Despite what her opponents charge, former Congresswoman Kathy Hochul said Thursday she hasn’t been hiding.
“I understand their criticism—when you’re in their position you throw whatever you have out there and see if it sticks, and clearly it’s not the case,” Ms. Hochul said.
Ms. Hochul, a Democrat running for lieutenant governor alongside Gov. Andrew Cuomo, had been knocked by both her Republican opponents and her primary foe, Tim Wu, for not being visible along the campaign trail. New York Post columnist Fred Dicker wrote she was being kept out of sight due to her conservative positions on certain issues, like immigration and gun control.
But at an event announcing the creation of a “Women’s Equality” ballot line for the general election, Ms. Hochul said she spoke to the press within 24 hours of her announcement in Buffalo, and then came to New York, where she implied her appearance garnered little interest.
“Within 48 hours of being a candidate, I stood on the steps of City Hall here in New York, invited all of you to ask any question you wanted. I stood there with just a couple of bloggers and a couple of reporters,” she said. “I’ve made myself accessible and I’m very flattered by the attention on the race.”
In recent days she’s been meeting with a slew of groups, she said, representing different constituencies throughout the state. Among them have been Hispanic lawmakers, with whom she’s been discussing her views on immigration. But while Council Speaker Melissa Mark-Viverito told reporters last month Ms. Hochul’s views on the matter had “evolved,” the candidate herself would not use that word.
“I think it’s important that that the position be clarified,” she said, saying that’s what she’d done in her recent meetings. “I think the vast majority understand the position where I was seven years ago.”
Back then, as a county clerk, Ms. Hochul was opposed to issuing driver’s licenses to undocumented immigrants. Her husband was heading up counter-terrorism efforts with the U.S. Attorney’s office, she said, and her county’s border crossings had seen “incidences where people came across the border intent to do harm to this country.”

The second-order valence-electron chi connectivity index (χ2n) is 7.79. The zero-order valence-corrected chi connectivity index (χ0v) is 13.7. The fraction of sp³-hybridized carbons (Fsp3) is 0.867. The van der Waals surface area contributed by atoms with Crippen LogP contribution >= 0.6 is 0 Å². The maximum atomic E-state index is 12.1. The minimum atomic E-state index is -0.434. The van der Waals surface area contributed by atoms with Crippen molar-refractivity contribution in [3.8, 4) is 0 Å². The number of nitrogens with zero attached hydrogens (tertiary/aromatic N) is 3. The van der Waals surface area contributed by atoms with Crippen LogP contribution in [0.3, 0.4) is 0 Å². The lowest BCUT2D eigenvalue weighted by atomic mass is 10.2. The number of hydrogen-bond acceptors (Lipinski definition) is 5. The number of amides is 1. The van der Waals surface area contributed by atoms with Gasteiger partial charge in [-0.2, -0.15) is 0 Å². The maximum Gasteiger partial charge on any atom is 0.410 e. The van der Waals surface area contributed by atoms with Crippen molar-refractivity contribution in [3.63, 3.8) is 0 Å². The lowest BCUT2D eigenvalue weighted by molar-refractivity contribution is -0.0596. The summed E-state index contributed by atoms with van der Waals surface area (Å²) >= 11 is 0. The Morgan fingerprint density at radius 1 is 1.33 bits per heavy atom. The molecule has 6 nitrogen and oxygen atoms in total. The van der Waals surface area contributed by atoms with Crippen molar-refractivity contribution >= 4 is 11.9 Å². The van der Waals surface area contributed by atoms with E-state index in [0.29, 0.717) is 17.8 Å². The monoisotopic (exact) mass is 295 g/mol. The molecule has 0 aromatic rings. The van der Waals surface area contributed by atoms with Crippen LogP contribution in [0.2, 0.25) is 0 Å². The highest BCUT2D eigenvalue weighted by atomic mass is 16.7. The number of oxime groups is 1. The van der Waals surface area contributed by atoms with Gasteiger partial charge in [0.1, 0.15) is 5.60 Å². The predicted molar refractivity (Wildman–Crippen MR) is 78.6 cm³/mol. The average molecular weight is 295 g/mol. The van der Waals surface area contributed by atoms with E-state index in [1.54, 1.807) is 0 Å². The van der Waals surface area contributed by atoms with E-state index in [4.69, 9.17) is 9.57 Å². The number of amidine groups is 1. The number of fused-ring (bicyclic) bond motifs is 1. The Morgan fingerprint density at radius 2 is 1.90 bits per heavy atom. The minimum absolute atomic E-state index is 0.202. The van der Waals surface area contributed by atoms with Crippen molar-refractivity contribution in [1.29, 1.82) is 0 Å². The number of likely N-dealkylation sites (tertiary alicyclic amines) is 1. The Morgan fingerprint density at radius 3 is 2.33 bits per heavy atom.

“It was that context, as a national security matter, that I didn’t feel that I could properly give a license to someone when I didn’t know what was going to happen—because that license allows them to get on a plane, and God only knows where they would go with that,” she said. “That was the situation. People that I’ve spoken to understand that dynamic.”
She emphasized her “100-percent support” of the Dream Act. But even though New York City’s municipal I.D. program won’t allow people to board planes, Ms. Hochul seemed lukewarm on that, too.
“Each municipality has control of their jurisdiction,” she said.
But she pointed out concerns raised by groups including the New York Civil Liberties Union about how the database of undocumented immigrants would be used. “Even something like that, I think there’s a lot of questions to be asked.”
Pressed again if her stance had “evolved,” Ms. Hochul dismissed the notion of the term. “Evolved is a media question,” she said. “I explained the circumstances to you.”
With all the focus on some of her conservative views, before the group of women Ms. Hochul emphasized her “100-percent pro-choice record” in Congress and how she came under attack for supporting the president’s contraceptives mandate.
“When I served in Congress I saw firsthand what happens when the Tea Party and ultra-conservatives take control and see what they’re capable of. And I didn’t think it could get any worse folks, I really didn’t,” she said.
Jessica Proud, a spokeswoman for GOP gubernatorial candidate Rob Astorino, knocked the entire idea of the “Women’s Equality” line Ms. Hochul was promoting—saying Mr. Cuomo should be ashamed of himself—and Ms. Hochul’s sparse appearances predating it.
“It’s nice to see her finally stepping out and talking to the press when she’s been doing events in secret,” she said.